Title IX protects men as well as women from discrimination on the basis of sex in educational opportunities. Courts have been relatively hostile to arguments that because these processes are unfair, and because most of the accused people put through them are men, that must be due to gender bias. In other words, if all you did was lose a swearing contest before a kangaroo court, you probably won’t have a valid Title IX claim.

However, there are two kinds of claims under Title IX that can work:

  1. you may have a claim if you can prove that the outcome was erroneous and put forth some actual evidence of gender bias (not just assumptions), or
  2. if you can find statements by the school suggesting such bias.

If you win the claim, the school could be forced to pay all or part of your attorneys’ fees.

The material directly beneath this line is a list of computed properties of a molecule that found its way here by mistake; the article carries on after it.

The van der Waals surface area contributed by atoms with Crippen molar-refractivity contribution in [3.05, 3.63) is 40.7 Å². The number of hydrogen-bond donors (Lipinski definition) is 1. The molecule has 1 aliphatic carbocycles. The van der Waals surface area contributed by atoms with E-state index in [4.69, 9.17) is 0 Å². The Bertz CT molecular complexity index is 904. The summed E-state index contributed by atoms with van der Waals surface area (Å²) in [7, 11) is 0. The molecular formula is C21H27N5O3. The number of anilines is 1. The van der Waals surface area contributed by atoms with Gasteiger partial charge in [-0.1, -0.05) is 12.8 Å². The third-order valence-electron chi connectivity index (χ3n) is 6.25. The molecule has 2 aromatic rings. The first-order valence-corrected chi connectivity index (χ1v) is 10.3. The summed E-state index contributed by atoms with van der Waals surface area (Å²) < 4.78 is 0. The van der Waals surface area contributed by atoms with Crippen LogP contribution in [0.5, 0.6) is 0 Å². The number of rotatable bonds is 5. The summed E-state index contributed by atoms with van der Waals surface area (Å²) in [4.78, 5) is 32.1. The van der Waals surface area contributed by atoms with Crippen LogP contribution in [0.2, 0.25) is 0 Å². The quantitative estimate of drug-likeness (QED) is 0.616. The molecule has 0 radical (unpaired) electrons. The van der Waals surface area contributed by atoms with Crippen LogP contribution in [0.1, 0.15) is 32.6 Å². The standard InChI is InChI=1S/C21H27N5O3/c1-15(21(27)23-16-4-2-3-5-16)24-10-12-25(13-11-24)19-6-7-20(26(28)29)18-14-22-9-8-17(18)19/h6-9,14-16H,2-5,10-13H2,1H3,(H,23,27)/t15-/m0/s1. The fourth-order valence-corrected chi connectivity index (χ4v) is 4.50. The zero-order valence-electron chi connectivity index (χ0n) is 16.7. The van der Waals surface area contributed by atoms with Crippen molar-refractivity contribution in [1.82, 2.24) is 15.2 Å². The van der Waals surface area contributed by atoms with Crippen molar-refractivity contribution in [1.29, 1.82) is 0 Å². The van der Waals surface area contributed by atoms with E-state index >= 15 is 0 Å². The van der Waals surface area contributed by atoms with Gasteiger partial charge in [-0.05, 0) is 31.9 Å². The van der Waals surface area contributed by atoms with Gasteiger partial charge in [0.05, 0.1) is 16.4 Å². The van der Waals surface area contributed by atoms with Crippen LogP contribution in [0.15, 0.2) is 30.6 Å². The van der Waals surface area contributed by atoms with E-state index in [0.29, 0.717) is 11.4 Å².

Some states have laws that say that a school’s code of student conduct is a contract between the student and the school. If the school violates its code, that can give rise to a breach of contract lawsuit. Normally, this would happen when the school gives a student a certain process and then simply ignores that part of its code when it holds the hearing. This happens far more often than you would expect; in fact, we rarely see a case in which the school does everything that it’s promised to do.

One tricky aspect to these claims is that you will generally have to prove that any violation from the school’s code was material—that is, that it mattered to the result.

For example, if you sign a contract to have your roof fixed by Thursday and the contractor finishes it on Friday, that’s probably not a material breach of the contract. You got your roof, and absent a hurricane, one day probably didn’t make a difference.

In the same way, if you’re guaranteed a five-minute break between witnesses and you only get a four-minute break, you’d have to show that the extra minute would have mattered. Generally, that means you’d have to show you’d have a decent chance of getting a different result if you’d been given a break of the right length.